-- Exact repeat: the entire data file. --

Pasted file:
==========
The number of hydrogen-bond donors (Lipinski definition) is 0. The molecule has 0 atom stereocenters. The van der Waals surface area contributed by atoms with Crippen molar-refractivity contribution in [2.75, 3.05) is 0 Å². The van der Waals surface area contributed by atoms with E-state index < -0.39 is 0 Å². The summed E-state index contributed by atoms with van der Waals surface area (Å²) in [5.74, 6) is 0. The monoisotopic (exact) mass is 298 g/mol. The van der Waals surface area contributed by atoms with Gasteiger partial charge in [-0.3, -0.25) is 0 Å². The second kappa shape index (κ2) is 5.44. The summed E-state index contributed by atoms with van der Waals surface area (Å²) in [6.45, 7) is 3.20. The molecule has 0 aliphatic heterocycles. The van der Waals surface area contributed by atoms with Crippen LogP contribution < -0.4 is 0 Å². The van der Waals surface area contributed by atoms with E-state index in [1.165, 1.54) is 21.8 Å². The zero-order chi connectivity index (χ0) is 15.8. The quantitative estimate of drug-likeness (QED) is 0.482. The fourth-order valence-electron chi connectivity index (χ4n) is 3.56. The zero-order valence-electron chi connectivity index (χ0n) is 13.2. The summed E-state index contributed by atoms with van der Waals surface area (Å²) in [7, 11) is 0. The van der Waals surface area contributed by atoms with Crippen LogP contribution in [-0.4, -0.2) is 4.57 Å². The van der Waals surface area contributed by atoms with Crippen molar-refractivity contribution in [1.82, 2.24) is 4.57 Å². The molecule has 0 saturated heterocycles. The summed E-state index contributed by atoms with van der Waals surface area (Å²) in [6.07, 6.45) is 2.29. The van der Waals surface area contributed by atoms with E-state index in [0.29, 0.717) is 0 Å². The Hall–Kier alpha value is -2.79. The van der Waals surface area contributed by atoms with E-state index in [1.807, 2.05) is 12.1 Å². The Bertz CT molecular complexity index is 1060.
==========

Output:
The number of hydrogen-bond donors (Lipinski definition) is 0. The molecule has 0 atom stereocenters. The van der Waals surface area contributed by atoms with Crippen molar-refractivity contribution in [2.75, 3.05) is 0 Å². The van der Waals surface area contributed by atoms with E-state index < -0.39 is 0 Å². The summed E-state index contributed by atoms with van der Waals surface area (Å²) in [5.74, 6) is 0. The monoisotopic (exact) mass is 298 g/mol. The van der Waals surface area contributed by atoms with Gasteiger partial charge in [-0.3, -0.25) is 0 Å². The second kappa shape index (κ2) is 5.44. The summed E-state index contributed by atoms with van der Waals surface area (Å²) in [6.45, 7) is 3.20. The molecule has 0 aliphatic heterocycles. The van der Waals surface area contributed by atoms with Crippen LogP contribution < -0.4 is 0 Å². The van der Waals surface area contributed by atoms with E-state index in [1.165, 1.54) is 21.8 Å². The zero-order chi connectivity index (χ0) is 15.8. The quantitative estimate of drug-likeness (QED) is 0.482. The fourth-order valence-electron chi connectivity index (χ4n) is 3.56. The zero-order valence-electron chi connectivity index (χ0n) is 13.2. The summed E-state index contributed by atoms with van der Waals surface area (Å²) in [7, 11) is 0. The van der Waals surface area contributed by atoms with Crippen LogP contribution in [-0.4, -0.2) is 4.57 Å². The van der Waals surface area contributed by atoms with Crippen molar-refractivity contribution in [1.82, 2.24) is 4.57 Å². The molecule has 0 saturated heterocycles. The summed E-state index contributed by atoms with van der Waals surface area (Å²) in [6.07, 6.45) is 2.29. The van der Waals surface area contributed by atoms with E-state index in [0.29, 0.717) is 0 Å². The Hall–Kier alpha value is -2.79. The van der Waals surface area contributed by atoms with E-state index in [1.807, 2.05) is 12.1 Å². The Bertz CT molecular complexity index is 1060.